company). So Acorn is dead, though some companies still create new hardware.

In the demo scene, it was some time since we had fresh blood coming, and the
sad  news from Acorn destroyed our hopes to get going very longer.  The only
noticeable  events   were  the CodeCraft contests.  Back in 1996, ICeBird
made a 1Kb demo/game contest within their Coder's Revenge magazine, and this
was  a  very good idea.  In 1999 i had an unlimited internet access,  and so
decided  to  organise  a big 1Kb/4Kb competition with some  chocolate  as  a
prize, called CodeCraft 1. The community needed that, and we had 33 entries,
some of them stunning considering the size!  A big success, quite refreshing
considering  the  overall  gloom.   One year later  Pervect/Topix  organised
CodeCraft  2,  and again it was a big success with again a very high quality
and the same amount of entries.

Again  one  year,  and  now it's ICeBird  turn to organise CodeCraft  3.  As
usual they were present when something positive is organised! Alas for them,
alas for us,  it was a failure.  We at Arm's Tech didn't even code for this,
we  just  checked our HDs to find something to send.  The quality was  quite
low, and i bet it was the same for almost everybody.

That's  not  so sad.  From 1993 to 2001 the same people were active  on  the
scene, some even longer (and ArmOric is our doyen ;p ). Of course we can not
find the same motivation coding demos as in the golden age, but the thoughts
CiH gave are not totally true. Ex-Acorn enthousiasts are not bound to the PC
world. At least, we in Arm's Tech are not interested by those lousy computer
(erk,  i've made a demo on 80386...  Never again!).  We are quite happy with
our   Old   fashioned  RiscPCs:   they  can  run  scientific  text   writer,
spreadsheets,  TeX  and  other  unix  applications,  and  if  we  need  some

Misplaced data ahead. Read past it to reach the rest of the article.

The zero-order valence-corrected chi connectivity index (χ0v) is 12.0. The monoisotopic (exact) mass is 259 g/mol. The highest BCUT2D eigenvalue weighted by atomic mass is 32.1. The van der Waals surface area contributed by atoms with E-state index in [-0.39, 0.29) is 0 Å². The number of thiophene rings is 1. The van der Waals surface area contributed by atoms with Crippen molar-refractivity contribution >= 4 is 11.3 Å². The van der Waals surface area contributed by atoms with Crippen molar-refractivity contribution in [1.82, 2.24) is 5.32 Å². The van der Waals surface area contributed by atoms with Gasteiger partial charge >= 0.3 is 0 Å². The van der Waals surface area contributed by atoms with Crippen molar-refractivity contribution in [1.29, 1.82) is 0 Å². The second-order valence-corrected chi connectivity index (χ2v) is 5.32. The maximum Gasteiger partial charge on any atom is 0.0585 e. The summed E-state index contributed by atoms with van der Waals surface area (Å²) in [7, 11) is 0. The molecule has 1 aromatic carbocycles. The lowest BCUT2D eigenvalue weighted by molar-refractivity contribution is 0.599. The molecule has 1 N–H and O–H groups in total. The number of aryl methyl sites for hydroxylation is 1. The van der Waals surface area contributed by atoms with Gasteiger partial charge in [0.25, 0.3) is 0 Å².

applications we just write them in basic+asm (ArmOric has bought a synthe so
works  on  midi).  Who needs stupid games or skinneable windows?  (Have  you
noted  even  puzzle  games disappeared in the PC  world?  They  are  totally
brainwashed!  :) We still are interested in code, but are a bit old to write
100  lines a day (at the moment i have a raytracer and a  portable  assembly
like language able to handle big numbers in mind). Some other people are now
working  in game/software companies.  Most are working with a PC (or for the
lucky eXoTiCorn,  on GameBoy Advance :),  but they probably have a very good
opinion of their years in the Acorn scene.

To  sum  up,  we  are proud of those years,  very proud!  Regretting them is
stupid,  though you can remember them with joy. I hope you will live similar
experiences,  and when your time is over,  then fill your head with all nice
memories,  go  on  to something else and try to have as much fun as  before,
it's always possible!

baah/Arm's Tech, 31jul2002

PS:  You can find Archimedes emulator on the net, and the biggest acorn demo
database  is  maintained by ICeBird (again!).   Maybe  i'll consider  making
some diskimages of very impressive and small demos.

Alain Brobecker ( |_  _  _ |_         |_)(_|(_|| ) of  Arm's Tech

Alive 6